Electricity consumers in
Akwa Ibom State have accused the Port Harcourt Electricity Distribution Company (PHED) of fraudulently extorting unsuspecting consumers without corresponding power supply.
The consumers said the power company has completely neglected their responsibilities to members of the public, and made circulation of outrageous bills the most regular and visible aspect of their services to the people.
Speaking with our correspondent in Uyo, the Akwa Ibom State capital, a resident of Anwa Nsa Street, Uyo, Mr. Idongesit Ekpenyong, expressed disappointment that such alleged fraudulent activities could be allowed to go unabated in the state.
Ekpenyong alleged that the entire PHED team in Akwa Ibom has displayed high sense of irresponsibility and fraud against members of the public by forcefully and constantly placing charges for services not rendered.
He said the policy of estimated billing system was the company’s calculated plan to maximise profit at the expense of the public, as any appropriate billing system would have revealed the true state of services rendered.
Citing his street’s experience, for instance, the consumer expressed disappointment that after one year of total blackout due to faulty transformer, PHED, after installation of a new transformer, facilitated by one of the residents, sent in bills covering the one year period of the total blackout.
His words: “Imagine a situation where you had no light in your area, not even a flash for one full year, and for this reason, there was absolutely no point bringing in any bill, but after one year, one of the residents of the area facilitated installation of a new transformer, and two weeks after the new transformer was installed, they brought in bills covering the entire period of total blackout.
“So ridiculous it was that some flats were receiving bills of N150,000, and single rooms N50,000 to N70,000.
“As though such daylight robbery was not enough, PHED team came after a month to disconnect cables from virtually every building because no one agreed to succumb to that high level of fraud.
“Some of us had to go to their office to complain about the one full year of blackout, and the illegality of the bills, and they advised us to apply, which we did. Till this moment, our bills are still coming with the backlog of charges for power not supplied,” he added.
Ekpenyong, therefore, called on the Akwa Ibom State Government to call PHED to order, and desist from extorting members of the public for services not rendered.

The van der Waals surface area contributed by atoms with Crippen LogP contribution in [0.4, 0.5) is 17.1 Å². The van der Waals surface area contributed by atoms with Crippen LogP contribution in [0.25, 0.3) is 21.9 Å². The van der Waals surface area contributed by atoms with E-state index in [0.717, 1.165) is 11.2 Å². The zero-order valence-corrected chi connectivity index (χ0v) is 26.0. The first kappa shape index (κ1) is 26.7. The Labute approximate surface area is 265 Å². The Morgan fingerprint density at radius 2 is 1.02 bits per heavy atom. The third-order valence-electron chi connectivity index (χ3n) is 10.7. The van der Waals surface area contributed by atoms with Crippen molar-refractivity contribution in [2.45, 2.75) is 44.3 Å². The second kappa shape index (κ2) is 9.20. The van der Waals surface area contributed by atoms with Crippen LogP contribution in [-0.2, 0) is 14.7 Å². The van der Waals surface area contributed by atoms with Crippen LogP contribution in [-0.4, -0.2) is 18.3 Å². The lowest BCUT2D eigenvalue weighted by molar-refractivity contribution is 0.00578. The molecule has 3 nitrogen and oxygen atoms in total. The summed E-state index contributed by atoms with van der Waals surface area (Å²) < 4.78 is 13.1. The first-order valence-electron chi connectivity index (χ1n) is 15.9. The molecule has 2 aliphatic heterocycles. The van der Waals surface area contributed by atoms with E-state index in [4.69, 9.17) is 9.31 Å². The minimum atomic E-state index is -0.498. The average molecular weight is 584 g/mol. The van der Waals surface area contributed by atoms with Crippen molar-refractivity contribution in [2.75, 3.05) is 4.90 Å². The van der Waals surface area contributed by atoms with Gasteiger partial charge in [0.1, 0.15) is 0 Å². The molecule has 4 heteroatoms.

Another consumer and resident of Akpan Ukpo, of Esuene Street, Mr Isaiah Udofia, criticised PHED for defiling every sense of responsibility and duty owed members of the public with its intolerable activities.
According to Udofia, the company has adopted a strategy of supplying electricity to most streets in Uyo just within 48 hours to enable its team conclude the distribution of bills.
He said: “If you are resident in Uyo, observe these people closely, you would notice that they usually bring light two days to the 15th day of every month, within which they usually circulate bills, and the moment they are done with that, the light cut off till same time next month.
“In addition to poor electricity power, the bills have also become so high that one is left to wonder if power bill is the only thing one should be paying with his monthly income. While some apartments are receiving bills of between N8,000 and N12,000 every month, single bedrooms are charged as high as N5,000 every month. I honestly do not understand what these people are up to Udofia said.”
This followed a notice of motion brought before the House by member representing Ibesikpo Asutan State Constituency, Mr. Aniekan Uko, during one of its plenary sessions.
The motion was titled: “The unwholesome and alleged fraudulent charges on electricity consumers in Akwa Ibom State by PHED”.
Uko frowned at a situation where electricity consumers, particularly in rural communities, were made to pay accumulated tariff even when they never consumed or had power supply within the period.
He prayed the House to urge the management of PHED to be responsible for the repairs, replacement and purchase of broken down electricity equipment as stipulated by Nigerian Electricity Regulatory Commission (NERC).
“A situation where electricity consumers, including unmetered houses and communities neither enjoy quality electricity supply nor see light for months due to prolonged breakdown of electricity equipment like the transformer but made to replace, repair or buy the transformer is far from being transparent”, he said
Lawmakers who spoke on the matter, including Leader of the House and member representing Oruk Anam State Constituency, Udo Kierian Akpan, and member representing Mbo, Samuel Ufuo, stressed the need for the House to interface with the management of the PHED and other institutions, especially affected by the situation.
This, they submitted would help them come up with a lasting solution to the lingering problem.
The Speaker, Hon Onofiok Luke, after listening to the submissions, urged the House Committee on Rural Development and Public Utilities as well as the Committee on Commerce, Industry and Tourism, to harmonize the two motions and submit report to the House within two weeks.
Efforts to reach the state Public Affairs Manager of PHED, Mr John Onyi, proved abortive as he neither picked his calls nor replied text messages sent to his phone.
Foreign Exchange Inflow Falls To $4.97bn
Foreign exchange inflow into the economy fell by 59.8 per cent in April according to figures obtained from the Central Bank of Nigeria (CBN) monthly report on ‘Foreign exchange flows through the economy’.
Part of the report read, ‘Aggregate foreign exchange inflow into the economy declined sharply, reflecting tepid global economic recovery, which undermined foreign trade and capital flows across countries, despite the COVID-19 vaccination drive.
“Foreign exchange inflow through the economy dropped by 59.8 per cent to $4.97bn in April 2021.
“The decrease was attributed, largely, to a sharp decline in autonomous inflow, particularly invisible purchases and official non-oil receipts, which declined by 63.1 per cent and 75.2 per cent, to $2.95bn and $0.81bn, respectively, in April 2021.”
According to the report, a breakdown of activities showed that foreign exchange inflow through the CBN was $1.66bn in April 2021, a decrease of 55.8 per cent below the $3.76bn in March 2021.
It added that inflow through autonomous sources, at $3.31bn in April 2021, was 61.6 per cent below the level in March 2021.